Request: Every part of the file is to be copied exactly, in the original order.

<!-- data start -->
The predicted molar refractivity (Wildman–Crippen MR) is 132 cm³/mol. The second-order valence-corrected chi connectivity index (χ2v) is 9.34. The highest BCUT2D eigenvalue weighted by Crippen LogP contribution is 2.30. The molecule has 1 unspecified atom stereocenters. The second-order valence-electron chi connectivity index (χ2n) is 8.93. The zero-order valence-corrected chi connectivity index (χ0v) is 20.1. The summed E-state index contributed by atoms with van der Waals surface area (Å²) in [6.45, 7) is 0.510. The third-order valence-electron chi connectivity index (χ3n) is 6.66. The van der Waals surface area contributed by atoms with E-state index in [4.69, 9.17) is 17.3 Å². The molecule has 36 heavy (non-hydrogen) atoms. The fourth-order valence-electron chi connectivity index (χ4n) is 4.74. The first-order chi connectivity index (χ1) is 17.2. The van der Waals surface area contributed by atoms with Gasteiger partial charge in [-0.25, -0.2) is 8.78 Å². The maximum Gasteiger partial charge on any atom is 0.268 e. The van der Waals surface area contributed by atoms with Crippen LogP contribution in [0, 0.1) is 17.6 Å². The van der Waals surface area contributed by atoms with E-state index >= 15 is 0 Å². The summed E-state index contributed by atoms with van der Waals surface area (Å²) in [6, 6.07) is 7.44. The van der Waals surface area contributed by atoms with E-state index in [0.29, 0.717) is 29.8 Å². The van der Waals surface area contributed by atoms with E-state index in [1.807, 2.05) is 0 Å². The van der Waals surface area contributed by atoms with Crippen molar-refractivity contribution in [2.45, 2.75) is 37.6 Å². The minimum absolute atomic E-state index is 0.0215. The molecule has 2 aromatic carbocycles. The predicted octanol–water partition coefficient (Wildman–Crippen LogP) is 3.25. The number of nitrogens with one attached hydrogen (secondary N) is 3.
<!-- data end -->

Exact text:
The predicted molar refractivity (Wildman–Crippen MR) is 132 cm³/mol. The second-order valence-corrected chi connectivity index (χ2v) is 9.34. The highest BCUT2D eigenvalue weighted by Crippen LogP contribution is 2.30. The molecule has 1 unspecified atom stereocenters. The second-order valence-electron chi connectivity index (χ2n) is 8.93. The zero-order valence-corrected chi connectivity index (χ0v) is 20.1. The summed E-state index contributed by atoms with van der Waals surface area (Å²) in [6.45, 7) is 0.510. The third-order valence-electron chi connectivity index (χ3n) is 6.66. The van der Waals surface area contributed by atoms with E-state index in [4.69, 9.17) is 17.3 Å². The molecule has 36 heavy (non-hydrogen) atoms. The fourth-order valence-electron chi connectivity index (χ4n) is 4.74. The first-order chi connectivity index (χ1) is 17.2. The van der Waals surface area contributed by atoms with Gasteiger partial charge in [-0.25, -0.2) is 8.78 Å². The maximum Gasteiger partial charge on any atom is 0.268 e. The van der Waals surface area contributed by atoms with Crippen LogP contribution in [0, 0.1) is 17.6 Å². The van der Waals surface area contributed by atoms with E-state index >= 15 is 0 Å². The summed E-state index contributed by atoms with van der Waals surface area (Å²) in [6, 6.07) is 7.44. The van der Waals surface area contributed by atoms with E-state index in [0.29, 0.717) is 29.8 Å². The van der Waals surface area contributed by atoms with E-state index in [1.807, 2.05) is 0 Å². The van der Waals surface area contributed by atoms with Crippen molar-refractivity contribution in [2.45, 2.75) is 37.6 Å². The minimum absolute atomic E-state index is 0.0215. The molecule has 2 aromatic carbocycles. The predicted octanol–water partition coefficient (Wildman–Crippen LogP) is 3.25. The number of nitrogens with one attached hydrogen (secondary N) is 3.